After a day in ancient Japan, catapult your way back into the 21st Century by starting your second day in the district of Shibuya dodging humans at the world’s busiest crossroad, Shibuya Crossing. If it’s too early for such physical contact find a spot to sit or stand and watch as the traffic lights go red and hundreds of busy commuters bolt across in every direction.
Get a cool birds eye view of the scramble from the Shibuya Hikarie, located just East of Shibuya metro station.
Takeshita Street 竹下通
If the excitement of Harajuku leave you craving some zen, head to Yoyogi Park which is located just next to Harajuku station. It’s particularly beautiful during cherry blossom season (at the end of March and the beginning of April) and during the Autumn (September to early November).
DAY 3 – A trip to Hakone for Mount Fuji
If this is your last day in Japan then you really must take a day trip to Mt. Fuji and the hot springs.
The best way to visit Mt. Fuji in a day is via Hakone using the Hakone Free Pass (HFP) which allows you to use the buses, trains, boats, cablecars and ropeways in the Hakone area, all included.
You’ll need to set of early from Tokyo so I recommend catching the Odakyu Express Train from Shinjuku to Odawara at 9am (all included with the HFP). From here you can jump on the Hakone Bus to Hakone-Yumoto station followed by the railway to Gora. By now it will be around midday so you might want to have lunch in Gora. If you consider yourself a bit of an adventurous foodie then try the local delicacy of ‘black eggs.’ Just remember to hold your nose!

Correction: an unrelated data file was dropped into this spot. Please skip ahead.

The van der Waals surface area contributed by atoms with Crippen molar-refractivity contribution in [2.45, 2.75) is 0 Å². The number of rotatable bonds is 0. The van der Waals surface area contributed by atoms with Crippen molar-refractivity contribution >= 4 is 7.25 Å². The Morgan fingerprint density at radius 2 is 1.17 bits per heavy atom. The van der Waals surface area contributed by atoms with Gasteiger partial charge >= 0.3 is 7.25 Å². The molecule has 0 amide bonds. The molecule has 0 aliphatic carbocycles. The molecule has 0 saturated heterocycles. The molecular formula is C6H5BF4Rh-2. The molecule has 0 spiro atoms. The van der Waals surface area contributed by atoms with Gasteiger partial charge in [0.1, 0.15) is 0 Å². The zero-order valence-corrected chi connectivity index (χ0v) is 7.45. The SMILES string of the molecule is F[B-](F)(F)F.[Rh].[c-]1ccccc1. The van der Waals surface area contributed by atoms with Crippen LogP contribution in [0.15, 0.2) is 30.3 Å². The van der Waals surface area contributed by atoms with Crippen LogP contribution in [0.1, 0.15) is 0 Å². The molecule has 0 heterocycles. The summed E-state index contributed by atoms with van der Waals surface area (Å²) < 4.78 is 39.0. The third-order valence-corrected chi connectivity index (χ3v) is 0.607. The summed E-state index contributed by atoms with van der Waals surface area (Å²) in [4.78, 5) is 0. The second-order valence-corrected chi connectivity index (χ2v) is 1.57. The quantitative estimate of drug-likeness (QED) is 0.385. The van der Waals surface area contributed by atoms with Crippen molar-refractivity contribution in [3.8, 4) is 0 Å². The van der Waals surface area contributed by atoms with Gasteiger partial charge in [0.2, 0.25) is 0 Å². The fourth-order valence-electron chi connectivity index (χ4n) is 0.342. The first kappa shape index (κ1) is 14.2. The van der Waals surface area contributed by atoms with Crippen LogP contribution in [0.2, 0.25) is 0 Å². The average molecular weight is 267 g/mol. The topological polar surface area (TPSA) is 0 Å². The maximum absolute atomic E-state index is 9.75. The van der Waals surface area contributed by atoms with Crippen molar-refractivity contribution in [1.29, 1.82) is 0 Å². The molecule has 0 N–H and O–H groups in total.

Once you’ve arrived in Hakonemachi you can catch the Hakone Bus back to Odawara for your train back to Tokyo.
Where to Eat
Okonomiyaki Sometaro in Asakusa offers the whole Japanese dining experience. Remove your shoes, pull up a pillow, seat yourself at a traditional low table and get ready for a chance to cook your own Okonomiyaki (a Japanese savoury pancake). Not only is it a lot of fun making your own dinner, it’s delicious too (even if your culinary skills aren’t up to scratch). If you’ve got room left over after, their azuki (red bean paste) pancakes are not to be missed.
Ichiran in Shibuya is THE place to get some traditional Japanese Tonkotsu Ramen. You may have to wait a little bit (hopefully no more than 30 minutes) but it’s so worth it. Cheap, delicious and a great opportunity to perfect your slurping.
Where to Stay
Nothing quite beats a night or 3 in a Ryokan, a traditional Japanese Inn. Ryokan Asakusa Shigetsu is a few minutes from Sensoji Temple and costs around 52 USD per night.
Khaosan World Asakusa
For a cheaper alternative you can stay at the fun and quirky Khaosan World Asakusa Hostel. Dorm beds start from around 30 USD per night.
If you’re feeling really adventurous try a night in one of Japans famous Capsule Hotels. Prices for a single capsule at Capsule Hotel Asakusa Riverside start from 16 USD per night.
If you have more time in Tokyo, I recommend adding the following to your travel itinerary:
- Sanrio World Store, Ginza – (for all my fellow Hello Kitty fans).
- Shinjuku Gyoen Park – best visited during cherry blossom season (March-April) and Autumn to see the beautiful autumnal colors.
- Robot Restaurant, Shinjuku – if you like a side of dancing robots, flashing lights and Japanese pop-culture overload with your dinner.
- Tokyo Imperial Palace – it has a nice 5km loop around it if you fancy a run.
- Tokyo’s Akihabara district – the best place to score some cheap electronics.
What’s on your ‘must-see’ list for Tokyo? Comment below!
This post was originally published on Tripoto.